What Does Looked After Mean?

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Becoming looked after, or being in care, means that Rhondda Cynon Taf Childrens Services are responsible for deciding who looks after you and where you live.

You might become looked after because people were worried about your safety.

Your social worker will speak to you and your family about where you will live, go to school and how to help you to keep in touch with the people that are important to you.  You should always be included in these decisions about your life.

If you feel you are not being listened to you can speak to an adult you trust, your social worker, your Independent Reviewing Officer or an advocate.

You can watch this helpful video by Childline which talks about being in foster care.

How Did I Become Looked After?

There are 2 ways children become looked after:

  • A Care Order made by a family court.
  • Being Accommodated with parents/guardian’s agreement.

What Is A Care Order?

A Care Order means the court has decided that Childrens Services should share parental responsibility with your parents to keep you safe and to make important decisions for you. During the court process, you will have a Children’s Guardian who will meet with you and who will represent you in court.

What Does ‘Accommodated’ Mean?

If you are accommodated it means that Children’s Services and your parents have agreed that is in your best interest to be looked after whilst you and they plan for your future.

What’s The Difference Between Being On A Care Order And Being Accommodated?

When you are accommodated, Children’s Services don’t share parental responsibility for you, so your social worker will need your parent’s consent for lots more things.

If you are unsure whether there’s a Care Order in place or if you’re accommodated then ask your social worker.

What Is A Care & Support Plan?

Every looked after child or young person has a Care and Support Plan that the social worker completes with you and your family. It covers contact, your placement, health, education, and future plans, and says who should do what with you and for you.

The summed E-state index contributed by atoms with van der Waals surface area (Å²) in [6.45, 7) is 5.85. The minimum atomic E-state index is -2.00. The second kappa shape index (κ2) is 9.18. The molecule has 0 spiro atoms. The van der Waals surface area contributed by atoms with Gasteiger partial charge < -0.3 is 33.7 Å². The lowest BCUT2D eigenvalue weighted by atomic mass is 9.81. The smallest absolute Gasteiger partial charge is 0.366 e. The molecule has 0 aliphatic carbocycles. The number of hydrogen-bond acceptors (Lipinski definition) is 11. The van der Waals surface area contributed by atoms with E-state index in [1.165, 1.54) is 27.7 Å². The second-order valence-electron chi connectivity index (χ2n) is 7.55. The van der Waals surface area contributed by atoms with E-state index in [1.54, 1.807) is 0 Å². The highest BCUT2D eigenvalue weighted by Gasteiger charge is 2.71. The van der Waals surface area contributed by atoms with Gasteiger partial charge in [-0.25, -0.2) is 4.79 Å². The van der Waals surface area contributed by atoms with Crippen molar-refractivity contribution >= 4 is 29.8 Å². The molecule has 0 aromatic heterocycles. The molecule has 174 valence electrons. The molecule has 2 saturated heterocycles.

A copy of your Care and Support Plan is available to you if you don’t already have one.

How Often Should I Be Visited?

Your social worker should visit you within the first week of you moving in, and then at least once every 6 weeks for the first year.

Social Workers

  • Every child who goes into care will have their own social worker. Social workers are employed by Social Services, a government organisation that is there to help people get the best quality of life.
  • Social workers are there to help you and your family and get the support you need and will work to try and make sure you can return home to live with your birth family as soon as possible.
  • Your social worker is responsible for making sure your education, health, safety and general well-being are taken care of while you are in care. Every child in care will have a ‘care plan’ which sets out the day-to-day arrangements for your care. You can discuss this with your social worker.
  • You will have regular meetings with your social worker throughout your care to see how you are, as well as fixed review meetings to access how the situation is working for you. Your social worker is there to protect and look after you. If you are worried about anything, they are there for you to talk to them.
  • They will also be there for you when the time comes to leave care.

Children’s Rights Officer

  • Every child in care can access their personal files if they want to. These contain information about you, your family, why you are in care, your care plan, your education and health. The information in the file is confidential to the local authority.
  • In exceptional circumstances, you might be denied access to your file. If this happens you can contact the Children’ s Rights Officer in the local authority, who will investigate the reasons why you are not allowed to see the file.

Advocates

  • If you want to make a complaint about Social Services or your social worker, speak to an advocate – this is someone who doesn’t work for Social Services and is trained to be able to help you. They will help get your voice heard and support you in your complaint.
  • There are a number of advocacy organisations that can help you, as well as a free confidential telephone advocacy helpline service Meic. They will be able to recommend what to do next or put you in touch with the right people or organisations.

Here are some helpful organisations that can offer advice, information, and support.

Meic – Helpline service for children and young people up to the age of 25 in Wales.

The Mix – The UK’s leading support service for young people. We are here to help you take on any challenge you’re facing.

Childline – Get help and advice about a wide range of issues, call us on 0800 1111, talk to a counsellor online, send Childline an email or post on the message boards.

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